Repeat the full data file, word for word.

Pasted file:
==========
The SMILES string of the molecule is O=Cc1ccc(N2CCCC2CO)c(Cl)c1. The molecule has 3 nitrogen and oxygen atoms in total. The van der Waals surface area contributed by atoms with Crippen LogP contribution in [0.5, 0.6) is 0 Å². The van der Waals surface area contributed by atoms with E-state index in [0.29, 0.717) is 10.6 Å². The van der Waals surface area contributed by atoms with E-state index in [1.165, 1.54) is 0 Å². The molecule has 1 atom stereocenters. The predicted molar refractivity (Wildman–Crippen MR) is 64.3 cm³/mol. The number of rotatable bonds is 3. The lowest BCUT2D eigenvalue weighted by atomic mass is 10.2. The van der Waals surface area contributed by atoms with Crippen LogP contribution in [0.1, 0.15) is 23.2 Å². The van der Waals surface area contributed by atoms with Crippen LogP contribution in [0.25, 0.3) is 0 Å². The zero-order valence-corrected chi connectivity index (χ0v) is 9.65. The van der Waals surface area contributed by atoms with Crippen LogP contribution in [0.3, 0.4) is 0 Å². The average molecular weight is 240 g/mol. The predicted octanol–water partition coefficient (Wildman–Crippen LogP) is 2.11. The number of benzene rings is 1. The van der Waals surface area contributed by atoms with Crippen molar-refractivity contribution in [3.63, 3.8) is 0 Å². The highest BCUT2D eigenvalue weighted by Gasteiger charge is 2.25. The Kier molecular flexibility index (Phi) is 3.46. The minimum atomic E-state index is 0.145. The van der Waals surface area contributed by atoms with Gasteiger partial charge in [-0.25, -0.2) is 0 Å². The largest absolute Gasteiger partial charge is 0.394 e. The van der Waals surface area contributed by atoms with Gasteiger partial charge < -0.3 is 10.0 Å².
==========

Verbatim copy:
The SMILES string of the molecule is O=Cc1ccc(N2CCCC2CO)c(Cl)c1. The molecule has 3 nitrogen and oxygen atoms in total. The van der Waals surface area contributed by atoms with Crippen LogP contribution in [0.5, 0.6) is 0 Å². The van der Waals surface area contributed by atoms with E-state index in [0.29, 0.717) is 10.6 Å². The van der Waals surface area contributed by atoms with E-state index in [1.165, 1.54) is 0 Å². The molecule has 1 atom stereocenters. The predicted molar refractivity (Wildman–Crippen MR) is 64.3 cm³/mol. The number of rotatable bonds is 3. The lowest BCUT2D eigenvalue weighted by atomic mass is 10.2. The van der Waals surface area contributed by atoms with Crippen LogP contribution in [0.1, 0.15) is 23.2 Å². The van der Waals surface area contributed by atoms with Crippen LogP contribution in [0.25, 0.3) is 0 Å². The zero-order valence-corrected chi connectivity index (χ0v) is 9.65. The van der Waals surface area contributed by atoms with Crippen LogP contribution in [0.3, 0.4) is 0 Å². The average molecular weight is 240 g/mol. The predicted octanol–water partition coefficient (Wildman–Crippen LogP) is 2.11. The number of benzene rings is 1. The van der Waals surface area contributed by atoms with Crippen molar-refractivity contribution in [3.63, 3.8) is 0 Å². The highest BCUT2D eigenvalue weighted by Gasteiger charge is 2.25. The Kier molecular flexibility index (Phi) is 3.46. The minimum atomic E-state index is 0.145. The van der Waals surface area contributed by atoms with Gasteiger partial charge in [-0.25, -0.2) is 0 Å². The largest absolute Gasteiger partial charge is 0.394 e. The van der Waals surface area contributed by atoms with Gasteiger partial charge < -0.3 is 10.0 Å².